110 and 140 Meter Wind Resource Maps...
Updated Wind Maps Show Impact of Advanced Technology and Taller Turbines

The U.S. Department of Energy has updated maps of the country’s wind power capacity because of advances in wind turbine technologies.

Updated maps were released in December by the federal energy agency and show how taller wind turbines with higher nacelles and longer blades can capture significant amounts of wind power.

Resource maps demonstrate a geographic region’s wind energy capacity factor by highlighting areas of the country where wind speeds would allow a wind farm to produce at least 35 percent of the electricity it could potentially produce, if it were running continuously at full power.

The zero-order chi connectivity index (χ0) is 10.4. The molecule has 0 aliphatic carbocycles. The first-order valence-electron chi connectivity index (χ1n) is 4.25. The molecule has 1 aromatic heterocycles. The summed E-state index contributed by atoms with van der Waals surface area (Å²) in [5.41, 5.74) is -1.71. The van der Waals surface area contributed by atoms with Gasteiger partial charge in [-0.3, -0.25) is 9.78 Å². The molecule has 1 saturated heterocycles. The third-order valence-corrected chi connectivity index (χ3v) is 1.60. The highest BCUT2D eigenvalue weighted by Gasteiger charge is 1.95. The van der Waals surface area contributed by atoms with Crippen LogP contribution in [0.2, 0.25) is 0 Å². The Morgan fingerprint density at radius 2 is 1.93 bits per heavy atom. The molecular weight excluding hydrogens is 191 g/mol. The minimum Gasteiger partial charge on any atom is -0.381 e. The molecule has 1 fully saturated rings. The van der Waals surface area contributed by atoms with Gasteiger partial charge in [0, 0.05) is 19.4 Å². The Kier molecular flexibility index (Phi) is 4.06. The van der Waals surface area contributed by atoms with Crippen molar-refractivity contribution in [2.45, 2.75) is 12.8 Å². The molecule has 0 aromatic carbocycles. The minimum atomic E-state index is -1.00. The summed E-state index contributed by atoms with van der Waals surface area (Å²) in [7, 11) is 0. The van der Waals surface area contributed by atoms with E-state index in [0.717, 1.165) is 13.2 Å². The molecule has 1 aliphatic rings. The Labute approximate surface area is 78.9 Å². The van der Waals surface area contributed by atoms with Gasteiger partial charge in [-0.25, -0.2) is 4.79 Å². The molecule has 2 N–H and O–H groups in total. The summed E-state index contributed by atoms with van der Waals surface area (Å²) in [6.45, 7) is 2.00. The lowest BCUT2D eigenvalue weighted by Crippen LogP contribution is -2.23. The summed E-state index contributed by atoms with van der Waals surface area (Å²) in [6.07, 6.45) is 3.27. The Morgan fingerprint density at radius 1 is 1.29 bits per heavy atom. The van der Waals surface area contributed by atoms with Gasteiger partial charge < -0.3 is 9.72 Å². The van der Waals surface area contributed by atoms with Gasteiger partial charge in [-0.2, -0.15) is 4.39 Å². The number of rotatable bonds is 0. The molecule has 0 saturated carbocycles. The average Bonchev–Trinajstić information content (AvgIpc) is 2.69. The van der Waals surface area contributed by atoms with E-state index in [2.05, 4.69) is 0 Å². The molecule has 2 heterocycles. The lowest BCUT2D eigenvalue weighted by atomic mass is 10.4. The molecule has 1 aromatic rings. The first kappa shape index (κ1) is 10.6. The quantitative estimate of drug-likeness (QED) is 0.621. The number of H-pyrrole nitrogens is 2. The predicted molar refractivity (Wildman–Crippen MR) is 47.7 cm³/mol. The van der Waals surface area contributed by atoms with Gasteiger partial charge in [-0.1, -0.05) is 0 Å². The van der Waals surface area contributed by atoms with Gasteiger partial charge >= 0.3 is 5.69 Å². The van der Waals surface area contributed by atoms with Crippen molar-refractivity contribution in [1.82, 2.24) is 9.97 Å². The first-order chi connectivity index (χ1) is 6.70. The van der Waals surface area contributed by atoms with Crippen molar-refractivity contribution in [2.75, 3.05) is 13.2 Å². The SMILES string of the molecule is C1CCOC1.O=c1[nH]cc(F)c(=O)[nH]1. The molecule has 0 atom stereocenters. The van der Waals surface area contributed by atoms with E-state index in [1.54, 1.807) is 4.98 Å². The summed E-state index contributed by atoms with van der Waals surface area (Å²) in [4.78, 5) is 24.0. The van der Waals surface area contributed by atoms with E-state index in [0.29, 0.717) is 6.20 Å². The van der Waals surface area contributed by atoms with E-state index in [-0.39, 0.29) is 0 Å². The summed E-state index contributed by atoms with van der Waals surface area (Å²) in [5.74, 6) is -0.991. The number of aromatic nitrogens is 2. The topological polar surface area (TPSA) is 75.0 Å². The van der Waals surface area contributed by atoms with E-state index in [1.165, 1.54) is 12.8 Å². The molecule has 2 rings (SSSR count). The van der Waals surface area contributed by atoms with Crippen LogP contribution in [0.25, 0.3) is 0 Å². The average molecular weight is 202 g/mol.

In Nebraska, virtually the entire state, except Omaha, is rated at 35 percent gross capacity factor at both 110 and 140 meters.

Earlier maps depicted areas with a wind energy capacity of at least 35 percent for wind turbines whose hubs and nacelles are at heights of 30 to 100 meters, or up to 328 feet. The new maps now include taller turbines with hub heights up to 140 meters.

The U.S. Department of Energy has been working with the wind industry to produce taller wind turbines with longer blades because wind speeds are often greater at higher altitudes, thus increasing energy production potential. The federal energy agency estimates that deploying turbines with hub heights up to 140 meters would help access 237,000 square miles of the United States with 1,800 gigawatts in wind power resource potential.

The maps do not include areas protected by law such as national parks.
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